Observations: Grant’s early performances with Pistons make him an All-Star candidate

Detroit News

Rod Beard
 
| The Detroit News

The Pistons got their first road win of the season Saturday, taking a 120-100 victory over the Miami Heat, in their most complete outing of the season. They had 34 assists on 46 field goals and shot 51% from the field.

Although the Heat were shorthanded because of several injuries and players in COVID protocols, the Pistons played a superior second half and held on for the victory.

Here are some takeaways from the Pistons’ win, which improved them to 3-9.

The whole bag: Jerami Grant showed the complete repertoire, on both ends of the court. He has had outstanding offensive games, and he notched his 11th straight game with at least 20 points, but also showed on the defensive end that he can be a game-changer, with four blocks. He’s showing more and more that he’s worth more than the $60 million that he got in free agency and if he keeps progressing, he could be on the verge of reaching All-Star status in the Eastern Conference. Grant also showed his passing ability, with a season-high six assists. The first unit looked more linked together with Blake Griffin and Grant distributing the ball, part of the Pistons’ 34 assists.

►Thinning the rotation: Pistons coach Dwane Casey had been playing with something of an extended bench group, but trimmed that list to 10, with Derrick Rose playing mostly with the second unit of Josh Jackson, Saddiq Bey, Sekou Doumbouya and Isaiah Stewart. That grouping played with a lot of energy and combined for 52 of the 120 points, including 23 points from Rose. Notably, Svi Mykhailiuk and Jahlil Okafor, who had been key parts of the reserve unit, didn’t play until the final minutes of the game. That’s not to say that Casey has locked the rotation, but he continues to move players in and out of the second group.

►Blooming the Rose: After missing the last two games because of left knee soreness, Rose returned with a boost, lifting the second unit with his speed and quickness and getting them going in transition. He was an efficient 8-of-12 from the field and had three 3-pointers, which showed more of the diversity in his game. The bench group is better with Rose leading it and in games that Rose misses, Saben Lee can continue to develop in that role.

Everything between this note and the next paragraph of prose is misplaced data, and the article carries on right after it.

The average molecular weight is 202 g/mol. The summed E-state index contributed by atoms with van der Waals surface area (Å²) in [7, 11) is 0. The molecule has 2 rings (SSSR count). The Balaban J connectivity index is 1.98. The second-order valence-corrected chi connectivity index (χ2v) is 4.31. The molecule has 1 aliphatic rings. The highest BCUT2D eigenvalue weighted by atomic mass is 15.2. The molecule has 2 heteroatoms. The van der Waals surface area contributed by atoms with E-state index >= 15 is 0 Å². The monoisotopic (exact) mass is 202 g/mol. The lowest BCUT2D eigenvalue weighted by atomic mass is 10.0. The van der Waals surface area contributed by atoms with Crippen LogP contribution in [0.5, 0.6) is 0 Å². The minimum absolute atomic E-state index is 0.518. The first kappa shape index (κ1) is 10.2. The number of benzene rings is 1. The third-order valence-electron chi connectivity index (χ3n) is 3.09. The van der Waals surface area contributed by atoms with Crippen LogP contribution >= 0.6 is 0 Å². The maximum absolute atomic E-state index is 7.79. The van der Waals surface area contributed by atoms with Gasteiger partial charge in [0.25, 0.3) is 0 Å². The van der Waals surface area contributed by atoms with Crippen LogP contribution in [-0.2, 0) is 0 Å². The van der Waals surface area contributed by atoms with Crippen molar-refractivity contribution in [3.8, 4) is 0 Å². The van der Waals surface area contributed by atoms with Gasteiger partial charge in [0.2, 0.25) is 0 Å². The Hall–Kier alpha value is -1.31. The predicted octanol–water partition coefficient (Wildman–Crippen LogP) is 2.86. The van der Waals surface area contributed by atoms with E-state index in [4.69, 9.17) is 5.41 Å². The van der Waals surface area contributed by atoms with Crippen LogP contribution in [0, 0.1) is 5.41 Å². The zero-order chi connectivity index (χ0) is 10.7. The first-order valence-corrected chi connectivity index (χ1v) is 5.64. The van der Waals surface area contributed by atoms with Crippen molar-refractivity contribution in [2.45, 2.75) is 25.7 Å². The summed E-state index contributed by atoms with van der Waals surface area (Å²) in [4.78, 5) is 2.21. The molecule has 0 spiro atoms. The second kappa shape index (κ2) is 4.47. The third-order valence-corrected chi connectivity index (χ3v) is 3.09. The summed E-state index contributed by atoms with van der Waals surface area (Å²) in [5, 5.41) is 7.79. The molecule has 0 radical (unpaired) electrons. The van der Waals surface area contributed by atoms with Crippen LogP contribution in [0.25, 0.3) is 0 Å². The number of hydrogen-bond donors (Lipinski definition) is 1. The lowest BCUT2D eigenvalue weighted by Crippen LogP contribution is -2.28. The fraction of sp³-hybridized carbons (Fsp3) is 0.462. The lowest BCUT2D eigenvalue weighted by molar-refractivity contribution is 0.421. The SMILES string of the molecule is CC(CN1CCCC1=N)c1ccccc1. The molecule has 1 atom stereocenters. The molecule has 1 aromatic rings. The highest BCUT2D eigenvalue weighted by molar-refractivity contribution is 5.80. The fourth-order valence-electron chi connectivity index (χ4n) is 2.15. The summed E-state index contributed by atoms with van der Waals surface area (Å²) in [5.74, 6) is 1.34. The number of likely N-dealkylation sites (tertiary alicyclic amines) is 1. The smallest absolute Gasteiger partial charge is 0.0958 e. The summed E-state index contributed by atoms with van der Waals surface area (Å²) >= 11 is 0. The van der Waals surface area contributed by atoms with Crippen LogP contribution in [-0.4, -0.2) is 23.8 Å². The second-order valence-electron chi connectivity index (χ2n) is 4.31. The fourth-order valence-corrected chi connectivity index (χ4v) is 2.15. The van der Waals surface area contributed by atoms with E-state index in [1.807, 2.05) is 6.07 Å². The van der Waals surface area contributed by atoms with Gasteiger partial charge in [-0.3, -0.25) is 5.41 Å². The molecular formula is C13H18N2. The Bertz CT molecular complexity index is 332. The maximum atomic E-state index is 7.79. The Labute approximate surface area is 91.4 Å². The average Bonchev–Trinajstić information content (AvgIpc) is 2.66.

►Jackson’s turn: Josh Jackson continued to try to find his rhythm after his return from his ankle injury that sidelined him for two games. In the six games before the injury, Jackson averaged 15.5 points and 4.5 rebounds; in the three games since, that production had dipped to six points and 1.7 rebounds. More than that, his shooting has dipped, to 6-of-24 field goals in the three games, after starting 49% from the field. It’s going to take some time for him to get back in a good groove, and his 3-of-12 field goals Saturday and 2-of-9 on 3-pointers is just another move toward getting his shooting touch back.

►Rookie energy: Rookie Isaiah Stewart has earned plenty of comparisons for his constant activity on the court, but Casey came up with a new one Saturday, calling him a Tasmanian Devil. It’s an apt comparison, given Stewart’s energy on the court in getting on the offensive glass and finding rebounds. In 19 minutes, Stewart posted a season-high 10 points with 11 rebounds, for his first career double-double before fouling out. He played well, with some high-energy rebounds and went 4-of-6 from the field and split the playing time at backup center behind Mason Plumlee.

Rod.Beard@detroitnews.com

Twitter: @detnewsRodBeard

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